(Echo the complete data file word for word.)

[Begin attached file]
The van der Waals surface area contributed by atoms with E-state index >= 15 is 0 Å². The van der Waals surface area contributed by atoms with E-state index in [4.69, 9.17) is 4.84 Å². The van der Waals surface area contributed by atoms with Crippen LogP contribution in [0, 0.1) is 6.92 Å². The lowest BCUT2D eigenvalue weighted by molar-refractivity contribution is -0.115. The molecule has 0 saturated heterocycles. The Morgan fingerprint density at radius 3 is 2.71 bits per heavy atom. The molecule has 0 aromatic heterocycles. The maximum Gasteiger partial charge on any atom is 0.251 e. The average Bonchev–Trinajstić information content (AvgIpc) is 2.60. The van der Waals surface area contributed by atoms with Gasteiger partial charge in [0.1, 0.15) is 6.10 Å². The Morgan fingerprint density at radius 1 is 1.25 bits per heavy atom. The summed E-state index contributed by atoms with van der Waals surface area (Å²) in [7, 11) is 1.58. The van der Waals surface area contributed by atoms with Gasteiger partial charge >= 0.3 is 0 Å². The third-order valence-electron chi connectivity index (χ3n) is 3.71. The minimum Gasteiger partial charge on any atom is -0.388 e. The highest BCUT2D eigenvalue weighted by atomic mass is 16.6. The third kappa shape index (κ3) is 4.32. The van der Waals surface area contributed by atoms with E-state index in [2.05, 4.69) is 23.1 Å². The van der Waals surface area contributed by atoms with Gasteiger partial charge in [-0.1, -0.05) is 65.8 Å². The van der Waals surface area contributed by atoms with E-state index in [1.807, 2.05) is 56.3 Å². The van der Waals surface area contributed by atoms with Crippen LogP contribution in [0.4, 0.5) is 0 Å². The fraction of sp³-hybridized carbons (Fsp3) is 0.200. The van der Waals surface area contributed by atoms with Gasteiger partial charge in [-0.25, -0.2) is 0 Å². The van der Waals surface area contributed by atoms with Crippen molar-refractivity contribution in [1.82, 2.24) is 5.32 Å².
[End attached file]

The van der Waals surface area contributed by atoms with E-state index >= 15 is 0 Å². The van der Waals surface area contributed by atoms with E-state index in [4.69, 9.17) is 4.84 Å². The van der Waals surface area contributed by atoms with Crippen LogP contribution in [0, 0.1) is 6.92 Å². The lowest BCUT2D eigenvalue weighted by molar-refractivity contribution is -0.115. The molecule has 0 saturated heterocycles. The Morgan fingerprint density at radius 3 is 2.71 bits per heavy atom. The molecule has 0 aromatic heterocycles. The maximum Gasteiger partial charge on any atom is 0.251 e. The average Bonchev–Trinajstić information content (AvgIpc) is 2.60. The van der Waals surface area contributed by atoms with Gasteiger partial charge in [0.1, 0.15) is 6.10 Å². The Morgan fingerprint density at radius 1 is 1.25 bits per heavy atom. The summed E-state index contributed by atoms with van der Waals surface area (Å²) in [7, 11) is 1.58. The van der Waals surface area contributed by atoms with Gasteiger partial charge >= 0.3 is 0 Å². The third-order valence-electron chi connectivity index (χ3n) is 3.71. The minimum Gasteiger partial charge on any atom is -0.388 e. The highest BCUT2D eigenvalue weighted by atomic mass is 16.6. The third kappa shape index (κ3) is 4.32. The van der Waals surface area contributed by atoms with E-state index in [2.05, 4.69) is 23.1 Å². The van der Waals surface area contributed by atoms with Gasteiger partial charge in [-0.1, -0.05) is 65.8 Å². The van der Waals surface area contributed by atoms with E-state index in [1.807, 2.05) is 56.3 Å². The van der Waals surface area contributed by atoms with Crippen LogP contribution in [0.4, 0.5) is 0 Å². The fraction of sp³-hybridized carbons (Fsp3) is 0.200. The van der Waals surface area contributed by atoms with Gasteiger partial charge in [-0.25, -0.2) is 0 Å². The van der Waals surface area contributed by atoms with Crippen molar-refractivity contribution in [1.82, 2.24) is 5.32 Å².